‘Serious mistake’ to dismiss swine flu, warn experts

Infectious disease experts on Tuesday warned health professionals that it would be a “serious mistake” to dismiss swine flu because of the relatively low impact the virus had last year.

Professor John Oxford, virologist and chair of the Global Hygiene Council, said the H1N1 virus has “a sting its tail”.

“It will not go away. The question is, what will it do next?” he said.

Oxford was speaking at the fifth annual meeting of the Global Hygiene Council, being held in Johannesburg this week. The Global Hygiene Council was formed in 2006 to monitor infection threats and is made up of experts in hygiene-related fields such as virology, infectious disease and public health.

The British specialist, who has authored well-known virology texts, predicted another outbreak of swine flu this year. “I think this virus will come back this year in your country as it will in mine, and it will go for the young people first,” he said.

He said there is a “high likelihood” that H1N1 will dominate over this coming flu season, and warned that young people, the type of people most likely to attend the coming Soccer World Cup, would be most at risk.

Professor Barry Schoub, executive director of the National Institute for Communicable Diseases (NICD), said there is a misconception in South Africa that tourists will bring infectious diseases like swine flu with them. “We’ll be in the throes of our flu season; we’ll be infecting them rather than them infecting us,” he said.

The NICD has recommended that those coming into the country over that period consult with their doctors to decide whether they need the flu vaccine. The British government has also recommended that United Kingdom citizens travelling to South Africa for the World Cup get vaccinated against the flu.

Case for good hygiene
Schoub rejected allegations that there is a shortage of flu vaccine in the country, saying there is currently more flu vaccine in the country than ever before. Earlier this year, the Health Department said it had acquired more than four million doses of the H1N1 vaccine in preparation for a national immunisation campaign.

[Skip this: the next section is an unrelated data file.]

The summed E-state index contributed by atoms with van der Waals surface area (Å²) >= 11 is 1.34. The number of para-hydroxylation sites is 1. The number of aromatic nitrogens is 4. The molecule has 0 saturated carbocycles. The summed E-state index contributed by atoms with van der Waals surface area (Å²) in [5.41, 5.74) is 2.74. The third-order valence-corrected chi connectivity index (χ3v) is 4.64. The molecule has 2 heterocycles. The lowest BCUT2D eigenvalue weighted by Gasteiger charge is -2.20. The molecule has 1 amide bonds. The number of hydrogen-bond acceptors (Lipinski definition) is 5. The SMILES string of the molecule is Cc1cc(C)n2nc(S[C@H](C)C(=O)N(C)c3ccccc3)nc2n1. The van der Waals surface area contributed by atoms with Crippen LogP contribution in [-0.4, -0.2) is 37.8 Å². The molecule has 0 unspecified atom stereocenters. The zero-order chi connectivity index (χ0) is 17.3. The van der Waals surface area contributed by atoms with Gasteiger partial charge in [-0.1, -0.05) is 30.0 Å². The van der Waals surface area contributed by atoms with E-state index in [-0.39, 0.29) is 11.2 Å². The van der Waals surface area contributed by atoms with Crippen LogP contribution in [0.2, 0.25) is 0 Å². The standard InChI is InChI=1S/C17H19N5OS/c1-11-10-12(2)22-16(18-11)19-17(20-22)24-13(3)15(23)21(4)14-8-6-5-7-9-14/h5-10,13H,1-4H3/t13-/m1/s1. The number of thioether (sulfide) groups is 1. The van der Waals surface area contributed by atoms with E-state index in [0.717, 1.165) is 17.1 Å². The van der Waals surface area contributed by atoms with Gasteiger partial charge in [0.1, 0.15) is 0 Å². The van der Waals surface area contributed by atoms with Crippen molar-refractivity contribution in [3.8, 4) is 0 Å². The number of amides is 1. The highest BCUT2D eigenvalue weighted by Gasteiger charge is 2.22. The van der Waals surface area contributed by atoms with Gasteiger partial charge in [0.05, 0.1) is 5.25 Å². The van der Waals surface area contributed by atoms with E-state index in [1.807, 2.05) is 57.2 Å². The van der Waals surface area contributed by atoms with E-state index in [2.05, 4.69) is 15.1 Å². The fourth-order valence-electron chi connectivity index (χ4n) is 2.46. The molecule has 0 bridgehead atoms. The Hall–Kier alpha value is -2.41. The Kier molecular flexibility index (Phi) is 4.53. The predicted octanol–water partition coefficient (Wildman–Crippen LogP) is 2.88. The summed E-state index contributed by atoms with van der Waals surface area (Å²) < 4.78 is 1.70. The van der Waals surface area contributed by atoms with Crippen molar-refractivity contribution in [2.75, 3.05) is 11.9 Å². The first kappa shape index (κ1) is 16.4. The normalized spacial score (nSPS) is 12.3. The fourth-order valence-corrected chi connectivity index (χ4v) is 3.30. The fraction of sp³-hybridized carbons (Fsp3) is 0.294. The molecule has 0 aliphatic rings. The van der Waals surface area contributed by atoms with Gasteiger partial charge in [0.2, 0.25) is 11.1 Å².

Instead, Schoub said, there is a “maldistribution of the vaccine”, with most of the vaccines saved for high-risk groups targeted by a massive immunisation campaign. The campaign, which runs until the end of May, targets frontline healthcare workers, children under the age of 15 who have HIV/Aids, pregnant women and patients attending specialist heart and lung clinics.

“There has been a shortage in the private sector but it will eventually be addressed,” he said, adding that there is “ample vaccine” for the targeted groups and that excess doses will be released to the private sector when the campaign ends.

But the experts warned that vaccination should not be seen as the only line of defence against swine flu. Oxford pointed out that even with the vaccine, or with taking Tamiflu to alleviate symptoms, people could still contract and pass on the virus. “You still need to have good hygiene practice because you have to take responsibility for yourself,” he said.

Oxford recommended “a bit of social distance and a lot of hygiene”. People who have the flu should avoid mass gatherings — including the World Cup — and avoid contact with people who have flu-like symptoms. In addition, they should avoid touching the nose, mouth or eyes, cover the nose and mouth with a tissue when coughing or sneezing, and dispose of the tissue afterwards. Everyone should wash their hands or sanitise with an alcohol-based hand rub frequently.

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Faranaaz Parker
Faranaaz Parker is a reporter for the Mail & Guardian. She writes on everything from pop science to public health, and believes South Africa needs carbon taxes and more raging feminists. When she isn't instagramming pictures of her toddler or obsessively checking her Twitter, she plays third-person shooters on Xbox Live.

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